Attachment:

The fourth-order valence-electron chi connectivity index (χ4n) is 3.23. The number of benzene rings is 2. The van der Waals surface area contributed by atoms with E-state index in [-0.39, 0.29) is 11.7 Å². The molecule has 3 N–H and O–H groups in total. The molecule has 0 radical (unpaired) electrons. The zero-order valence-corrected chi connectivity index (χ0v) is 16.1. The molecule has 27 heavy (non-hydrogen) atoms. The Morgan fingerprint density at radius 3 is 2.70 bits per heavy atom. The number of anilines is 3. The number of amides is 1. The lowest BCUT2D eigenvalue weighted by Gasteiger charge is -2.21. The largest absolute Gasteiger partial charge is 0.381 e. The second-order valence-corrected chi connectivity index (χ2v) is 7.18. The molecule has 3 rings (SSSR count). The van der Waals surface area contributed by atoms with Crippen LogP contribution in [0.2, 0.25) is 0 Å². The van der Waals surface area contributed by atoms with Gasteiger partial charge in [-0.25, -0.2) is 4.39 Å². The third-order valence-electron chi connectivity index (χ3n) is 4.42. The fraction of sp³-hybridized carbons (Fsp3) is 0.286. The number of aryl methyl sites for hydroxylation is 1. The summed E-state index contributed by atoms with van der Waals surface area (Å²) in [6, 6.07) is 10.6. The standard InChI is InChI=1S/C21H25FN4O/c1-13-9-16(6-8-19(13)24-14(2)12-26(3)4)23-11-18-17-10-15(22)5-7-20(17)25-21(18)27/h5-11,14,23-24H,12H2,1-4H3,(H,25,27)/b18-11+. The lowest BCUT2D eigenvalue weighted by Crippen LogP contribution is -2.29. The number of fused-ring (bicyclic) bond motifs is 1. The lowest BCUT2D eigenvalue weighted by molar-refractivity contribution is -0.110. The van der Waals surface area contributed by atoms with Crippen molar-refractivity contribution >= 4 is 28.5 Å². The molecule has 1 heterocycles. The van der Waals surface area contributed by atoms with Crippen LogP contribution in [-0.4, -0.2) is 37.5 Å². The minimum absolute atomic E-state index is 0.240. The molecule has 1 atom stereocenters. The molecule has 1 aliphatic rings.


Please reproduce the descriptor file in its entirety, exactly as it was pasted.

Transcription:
The fourth-order valence-electron chi connectivity index (χ4n) is 3.23. The number of benzene rings is 2. The van der Waals surface area contributed by atoms with E-state index in [-0.39, 0.29) is 11.7 Å². The molecule has 3 N–H and O–H groups in total. The molecule has 0 radical (unpaired) electrons. The zero-order valence-corrected chi connectivity index (χ0v) is 16.1. The molecule has 27 heavy (non-hydrogen) atoms. The Morgan fingerprint density at radius 3 is 2.70 bits per heavy atom. The number of anilines is 3. The number of amides is 1. The lowest BCUT2D eigenvalue weighted by Gasteiger charge is -2.21. The largest absolute Gasteiger partial charge is 0.381 e. The second-order valence-corrected chi connectivity index (χ2v) is 7.18. The molecule has 3 rings (SSSR count). The van der Waals surface area contributed by atoms with Crippen LogP contribution in [0.2, 0.25) is 0 Å². The van der Waals surface area contributed by atoms with Gasteiger partial charge in [-0.25, -0.2) is 4.39 Å². The third-order valence-electron chi connectivity index (χ3n) is 4.42. The fraction of sp³-hybridized carbons (Fsp3) is 0.286. The number of aryl methyl sites for hydroxylation is 1. The summed E-state index contributed by atoms with van der Waals surface area (Å²) in [6, 6.07) is 10.6. The standard InChI is InChI=1S/C21H25FN4O/c1-13-9-16(6-8-19(13)24-14(2)12-26(3)4)23-11-18-17-10-15(22)5-7-20(17)25-21(18)27/h5-11,14,23-24H,12H2,1-4H3,(H,25,27)/b18-11+. The lowest BCUT2D eigenvalue weighted by Crippen LogP contribution is -2.29. The number of fused-ring (bicyclic) bond motifs is 1. The lowest BCUT2D eigenvalue weighted by molar-refractivity contribution is -0.110. The van der Waals surface area contributed by atoms with Crippen molar-refractivity contribution >= 4 is 28.5 Å². The molecule has 1 heterocycles. The van der Waals surface area contributed by atoms with Crippen LogP contribution in [-0.4, -0.2) is 37.5 Å². The minimum absolute atomic E-state index is 0.240. The molecule has 1 atom stereocenters. The molecule has 1 aliphatic rings.